Atlanta plans to launch its new bike share program in 2015

Bikeshare program will include 500 bikes and 50 rental stations


  • Courtesy Atlanta Bicycle Share

Atlanta residents and visitors will soon be able to rent a bike, ride across town, and drop off their two-wheeler close to their destination. After years of planning and negotiations, city officials have signed contracts companies to launch the Atlanta Bike Share later this year.

Mayor Kasim Reed today inked an agreement with several different companies that will help launch and operate the city’s new bike share program. Five hundred bicycles will be available for short-term rentals and can be picked up and dropped up at 50 different rental stations.

“Over the past three years we have achieved several major milestones for citizens to enjoy bicycle riding along city streets, paths and trails,” Reed said in the statement. “With the signing of the contract today, we’re able to accomplish another major step forward to become a top U.S. city for bicycling.”

Cycle Hop LLC, the city’s lead bike share operator after winning the bidding process early in 2014, manages two-wheel programs in Phoenix, Tampa, and Orlando. The Chicago-based company will work with bike technology company Social Bicycles, local transportation planning firm Center Forward, and local brand design firm Iconologic.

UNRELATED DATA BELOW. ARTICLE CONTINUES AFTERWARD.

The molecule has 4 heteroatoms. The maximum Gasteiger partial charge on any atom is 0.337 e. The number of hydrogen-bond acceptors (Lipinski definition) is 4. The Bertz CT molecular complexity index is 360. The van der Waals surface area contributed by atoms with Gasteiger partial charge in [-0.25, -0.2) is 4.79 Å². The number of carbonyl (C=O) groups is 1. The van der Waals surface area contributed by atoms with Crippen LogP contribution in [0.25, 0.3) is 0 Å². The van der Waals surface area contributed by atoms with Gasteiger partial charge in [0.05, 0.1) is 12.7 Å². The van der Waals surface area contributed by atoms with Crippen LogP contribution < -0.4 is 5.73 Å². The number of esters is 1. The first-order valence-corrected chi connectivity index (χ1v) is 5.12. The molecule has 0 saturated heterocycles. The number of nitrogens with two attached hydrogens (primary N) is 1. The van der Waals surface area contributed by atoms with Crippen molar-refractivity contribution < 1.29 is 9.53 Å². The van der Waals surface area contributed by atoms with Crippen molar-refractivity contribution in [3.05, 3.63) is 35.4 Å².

The city’s planning department is currently determining where to install the bike share stations. The bike share operation will use Social Bicycles’ smart-bike system to equip each bike with a GPS-enabled locking device. That system will allow a rider to park the bike at any public bike rack or rental station. Officials also plan to set up a website and mobile app to allow riders to find and rent available bicycles.

Rebecca Serna, executive director of Atlanta Bicycle Coalition, says the program’s pending launch is an important moment for making the city more accessible to residents and visitors alike. It can also make a person’s experience with the city more memorable, she says.

“Bike share isn’t just about biking,” she says. “It’s about making short trips that much easier. Even if you’re driving, you don’t have to drive to go a mile. It’s great for those middle trips. It’s going to be a huge convenience factor for transit riders and will make transit more useful. Bike share is going to give people a much better experience in the city.”

According to the mayor’s office, the city hopes the bike share program will help double the number of bike commuters by 2016. Want to suggest a bike station location or eventually buy a membership? Visit for more details.

We’ve reached out to the city for more details and to Cycle Hop LLC and Atlanta Bicycle Coalition for comment.